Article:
Sure, I know 90% of it is BS. I know my friends that post about how perfect their lives are are leading far from perfect lives. I know most images are photoshopped and the excessive followers and likes can just be the work of big marketing budgets or bots, but that doesn’t really seem to change how it all makes me feel.

It puts me in an overwhelmingly negative headspace, so I try my hardest to avoid it. I can’t remember the last time I posted on Facebook and I’ve kind of abandoned my personal Instagram in favour of one that’s anonymous and only posts really ridiculous videos I make of the happenings in my boyfriends fish tank (and follows drag queens and chefs exclusively).

I think the thing I find most troubling about media of any kind is that, more often than not, it prioritizes earnings over mental health. We’re so geared towards this idea of progress, but that progress seems to have little to do with actually making our lives better anymore.  Why do we continue to allow heavily photoshopped images of women’s bodies in magazines when we know the results are extremely corrosive and are the cause of so much anxiety and hurt in our society? Why is it that 24 hour news programs are still allowed to be called news even though it’s almost all baseless opinion that just fuels the fires of hatred and division?

Human beings, at their best, can be so dynamic and creative and resourceful, so why do we allow our lives to be mediated by things that actively derail those attributes?

I find it frustrating and infuriating a lot of the time because, so often, I feel bound and encumbered by media and the expectations it puts forth, and yet, there are few ways to extricate yourself without fundamentally exiling yourself from society, so you’re just stuck living with the anxiety it breeds.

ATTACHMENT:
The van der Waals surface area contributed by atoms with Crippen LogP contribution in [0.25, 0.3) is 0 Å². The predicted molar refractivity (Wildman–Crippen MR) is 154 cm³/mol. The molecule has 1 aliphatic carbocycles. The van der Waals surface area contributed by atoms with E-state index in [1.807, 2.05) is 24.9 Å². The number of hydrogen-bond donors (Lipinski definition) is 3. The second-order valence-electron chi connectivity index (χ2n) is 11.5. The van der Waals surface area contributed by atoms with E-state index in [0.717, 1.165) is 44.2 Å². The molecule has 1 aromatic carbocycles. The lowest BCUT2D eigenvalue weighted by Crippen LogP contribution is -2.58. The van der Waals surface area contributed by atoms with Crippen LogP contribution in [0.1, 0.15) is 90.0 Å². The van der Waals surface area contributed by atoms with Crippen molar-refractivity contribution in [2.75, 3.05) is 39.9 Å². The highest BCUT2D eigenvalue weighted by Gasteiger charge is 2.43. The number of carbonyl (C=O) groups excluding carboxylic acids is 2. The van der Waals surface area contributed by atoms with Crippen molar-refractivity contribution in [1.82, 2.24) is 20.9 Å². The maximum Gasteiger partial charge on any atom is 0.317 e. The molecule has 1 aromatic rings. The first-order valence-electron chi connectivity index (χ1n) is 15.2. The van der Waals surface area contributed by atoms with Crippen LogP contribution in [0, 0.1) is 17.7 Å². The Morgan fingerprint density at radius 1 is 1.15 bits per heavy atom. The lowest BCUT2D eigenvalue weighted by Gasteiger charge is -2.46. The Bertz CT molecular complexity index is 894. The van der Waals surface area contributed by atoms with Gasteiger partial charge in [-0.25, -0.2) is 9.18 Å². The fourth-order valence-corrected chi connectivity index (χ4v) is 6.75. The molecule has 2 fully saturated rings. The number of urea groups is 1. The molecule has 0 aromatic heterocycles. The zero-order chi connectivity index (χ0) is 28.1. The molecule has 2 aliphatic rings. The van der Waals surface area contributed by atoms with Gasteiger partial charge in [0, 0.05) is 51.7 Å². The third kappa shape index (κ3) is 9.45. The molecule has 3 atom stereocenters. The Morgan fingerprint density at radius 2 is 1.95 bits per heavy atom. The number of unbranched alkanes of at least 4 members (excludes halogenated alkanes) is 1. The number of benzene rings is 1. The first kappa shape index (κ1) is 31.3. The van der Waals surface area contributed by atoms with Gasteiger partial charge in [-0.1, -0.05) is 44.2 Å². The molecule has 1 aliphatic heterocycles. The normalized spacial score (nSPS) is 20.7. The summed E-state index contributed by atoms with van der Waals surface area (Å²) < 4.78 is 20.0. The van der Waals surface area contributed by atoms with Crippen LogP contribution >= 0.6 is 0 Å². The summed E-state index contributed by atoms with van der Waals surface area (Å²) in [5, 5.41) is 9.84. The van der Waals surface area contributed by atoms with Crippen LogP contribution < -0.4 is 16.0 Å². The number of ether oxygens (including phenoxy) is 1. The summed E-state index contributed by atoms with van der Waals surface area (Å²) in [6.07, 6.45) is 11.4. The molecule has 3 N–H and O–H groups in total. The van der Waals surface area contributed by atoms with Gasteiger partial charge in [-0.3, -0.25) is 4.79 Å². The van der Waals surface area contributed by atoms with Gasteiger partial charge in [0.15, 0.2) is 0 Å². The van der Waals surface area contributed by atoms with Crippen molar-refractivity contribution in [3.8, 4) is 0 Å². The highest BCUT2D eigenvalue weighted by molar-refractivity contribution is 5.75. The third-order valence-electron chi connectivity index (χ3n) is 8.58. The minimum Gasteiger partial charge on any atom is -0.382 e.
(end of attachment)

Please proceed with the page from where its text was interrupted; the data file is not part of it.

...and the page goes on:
Honestly, it would be that it is an unspoken reality that is pervasive in our society. Sure, we talk about it sometimes, it’s not entirely hidden like it used to be, but we still have a very long way to go.

And I don’t just mean so we can all feel more comfortable with our own personal anxiety or feel less like outsiders because we have it. Rather, because exposing it and having it become part of the dominant discourse will mean that we can have a more holistic conversation about it.

Anxiety is not and should not be seen as an individual problem. If it were, why are there so many articles talking about how anxiety is on the rise, especially among children?

It is something that is infecting our societal consciousness and should be dealt with as such. When we make it about the individual, it puts the onus on them to deal with it. It tells them that there is something wrong with them, that these feelings have no connection to the external and that’s incorrect. What happens around us has just as much of an effect on us as our own physiology.

It’s like bed bugs. Sure, you can get the exterminator to come and spray your apartment, but if every other apartment in the building has them, you’ll never actually get rid of them.

Keep your eyes peeled for the next installment in our Let’s Talk About Anxiety series and join the conversation now on Facebook, Twitter, or Instagram. It’ll be cathartic and fulfilling, we promise.